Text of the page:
Sustainable banking has increasingly moved to the forefront of mind for both consumers and businesses across Australia. Driven by a broader interest in sustainability across all facets of modern-day life, sustainable banking has the potential to have huge societal and environmental impact. While the sustainable finance sector is still relatively small, it is fast growing, with increasing appetite from financial services sector clients and investors.
Subramanian (Subi) Kuppuswami, global head of sustainable banking, finance & investments at TCS BFSI, explores the future of the sustainable finance sector and how technology can play a pivotal role.
What role do banks play in developing and achieving sustainability goals?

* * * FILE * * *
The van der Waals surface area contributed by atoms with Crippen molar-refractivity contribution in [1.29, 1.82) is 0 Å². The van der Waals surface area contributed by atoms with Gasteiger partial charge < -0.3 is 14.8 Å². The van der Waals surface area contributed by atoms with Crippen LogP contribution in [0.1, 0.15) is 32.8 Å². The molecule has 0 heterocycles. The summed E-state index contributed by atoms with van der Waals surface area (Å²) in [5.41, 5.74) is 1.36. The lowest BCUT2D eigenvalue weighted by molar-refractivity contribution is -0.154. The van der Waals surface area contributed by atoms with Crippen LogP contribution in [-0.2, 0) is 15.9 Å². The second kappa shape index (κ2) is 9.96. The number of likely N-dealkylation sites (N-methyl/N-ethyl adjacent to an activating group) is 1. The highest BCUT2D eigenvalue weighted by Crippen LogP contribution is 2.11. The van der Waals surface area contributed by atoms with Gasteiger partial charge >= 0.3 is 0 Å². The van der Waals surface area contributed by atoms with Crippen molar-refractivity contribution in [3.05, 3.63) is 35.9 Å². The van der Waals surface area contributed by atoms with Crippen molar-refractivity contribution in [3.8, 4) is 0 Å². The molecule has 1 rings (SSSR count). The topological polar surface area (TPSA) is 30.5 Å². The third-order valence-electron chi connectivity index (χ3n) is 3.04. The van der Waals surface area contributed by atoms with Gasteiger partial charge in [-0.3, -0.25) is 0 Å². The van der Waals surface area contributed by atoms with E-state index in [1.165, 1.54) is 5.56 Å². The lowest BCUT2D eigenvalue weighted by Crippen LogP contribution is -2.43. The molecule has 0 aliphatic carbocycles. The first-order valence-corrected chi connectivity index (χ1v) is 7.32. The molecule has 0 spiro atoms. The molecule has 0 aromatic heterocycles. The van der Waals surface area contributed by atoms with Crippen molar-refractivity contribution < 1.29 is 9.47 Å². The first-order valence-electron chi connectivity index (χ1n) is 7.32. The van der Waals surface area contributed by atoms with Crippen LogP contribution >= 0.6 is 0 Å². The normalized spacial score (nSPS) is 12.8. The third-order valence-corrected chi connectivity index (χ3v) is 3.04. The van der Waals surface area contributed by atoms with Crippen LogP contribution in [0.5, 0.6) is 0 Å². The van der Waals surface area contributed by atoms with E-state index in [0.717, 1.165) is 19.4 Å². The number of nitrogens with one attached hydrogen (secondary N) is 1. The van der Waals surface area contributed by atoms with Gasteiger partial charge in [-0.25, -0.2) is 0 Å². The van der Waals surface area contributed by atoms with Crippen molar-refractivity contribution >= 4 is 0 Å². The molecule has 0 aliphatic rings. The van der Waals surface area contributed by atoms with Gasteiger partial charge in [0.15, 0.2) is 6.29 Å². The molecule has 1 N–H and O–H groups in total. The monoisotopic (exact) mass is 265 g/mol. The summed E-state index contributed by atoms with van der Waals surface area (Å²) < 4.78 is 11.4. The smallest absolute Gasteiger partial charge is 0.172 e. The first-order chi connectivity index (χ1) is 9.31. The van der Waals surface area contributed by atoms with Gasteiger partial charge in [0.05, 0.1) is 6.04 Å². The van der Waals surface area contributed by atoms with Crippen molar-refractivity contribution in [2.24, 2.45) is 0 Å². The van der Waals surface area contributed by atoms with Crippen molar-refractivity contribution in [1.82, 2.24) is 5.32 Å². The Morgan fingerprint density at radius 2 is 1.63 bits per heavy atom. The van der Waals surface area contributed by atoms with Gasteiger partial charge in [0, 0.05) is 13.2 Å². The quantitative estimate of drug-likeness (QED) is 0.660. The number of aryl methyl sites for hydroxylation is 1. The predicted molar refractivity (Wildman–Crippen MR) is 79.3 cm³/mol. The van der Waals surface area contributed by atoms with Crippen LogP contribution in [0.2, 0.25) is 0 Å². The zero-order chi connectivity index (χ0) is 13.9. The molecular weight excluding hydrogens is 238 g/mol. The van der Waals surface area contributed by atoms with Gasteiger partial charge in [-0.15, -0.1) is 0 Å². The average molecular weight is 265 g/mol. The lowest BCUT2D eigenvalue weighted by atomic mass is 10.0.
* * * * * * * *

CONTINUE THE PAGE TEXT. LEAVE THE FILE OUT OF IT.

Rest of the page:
Banks play a crucial role in allocating financial resources and are increasingly expected to play a pivotal role and exert influence to support sustainable corporations, initiatives, and objectives.
With the global push for transition to more sustainable and low carbon green economy, Australia has its own unique challenges with its economic dependence on natural resources. The country is generally considered to be behind the curve in its approach to climate change and zero emissions. Australia ranks 35th as of 2020 in the sustainability index in a global assessment of progress made by countries in achieving the UN Sustainability Development Goals and 31% of Australian bank portfolios are within the fossil fuel material, utilities, and energy sectors — significantly higher than the global developed market average of 10%.